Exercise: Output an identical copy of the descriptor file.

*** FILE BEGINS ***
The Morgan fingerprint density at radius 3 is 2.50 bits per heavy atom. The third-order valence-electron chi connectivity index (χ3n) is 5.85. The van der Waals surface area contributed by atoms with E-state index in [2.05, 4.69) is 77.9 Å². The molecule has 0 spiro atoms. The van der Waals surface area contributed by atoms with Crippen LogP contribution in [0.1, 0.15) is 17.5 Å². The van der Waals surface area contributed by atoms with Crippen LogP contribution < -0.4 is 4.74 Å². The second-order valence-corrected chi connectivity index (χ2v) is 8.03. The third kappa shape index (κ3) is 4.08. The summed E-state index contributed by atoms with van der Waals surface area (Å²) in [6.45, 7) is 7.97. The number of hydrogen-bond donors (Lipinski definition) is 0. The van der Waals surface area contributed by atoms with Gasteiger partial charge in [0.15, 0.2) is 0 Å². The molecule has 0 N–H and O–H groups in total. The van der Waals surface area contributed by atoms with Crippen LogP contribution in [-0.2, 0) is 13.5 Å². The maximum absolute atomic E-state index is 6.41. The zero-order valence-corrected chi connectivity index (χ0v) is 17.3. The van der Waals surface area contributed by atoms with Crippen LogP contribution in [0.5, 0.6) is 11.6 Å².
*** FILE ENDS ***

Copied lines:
The Morgan fingerprint density at radius 3 is 2.50 bits per heavy atom. The third-order valence-electron chi connectivity index (χ3n) is 5.85. The van der Waals surface area contributed by atoms with E-state index in [2.05, 4.69) is 77.9 Å². The molecule has 0 spiro atoms. The van der Waals surface area contributed by atoms with Crippen LogP contribution in [0.1, 0.15) is 17.5 Å². The van der Waals surface area contributed by atoms with Crippen LogP contribution < -0.4 is 4.74 Å². The second-order valence-corrected chi connectivity index (χ2v) is 8.03. The third kappa shape index (κ3) is 4.08. The summed E-state index contributed by atoms with van der Waals surface area (Å²) in [6.45, 7) is 7.97. The number of hydrogen-bond donors (Lipinski definition) is 0. The van der Waals surface area contributed by atoms with Gasteiger partial charge in [0.15, 0.2) is 0 Å². The molecule has 0 N–H and O–H groups in total. The van der Waals surface area contributed by atoms with Crippen LogP contribution in [-0.2, 0) is 13.5 Å². The maximum absolute atomic E-state index is 6.41. The zero-order valence-corrected chi connectivity index (χ0v) is 17.3. The van der Waals surface area contributed by atoms with Crippen LogP contribution in [0.5, 0.6) is 11.6 Å².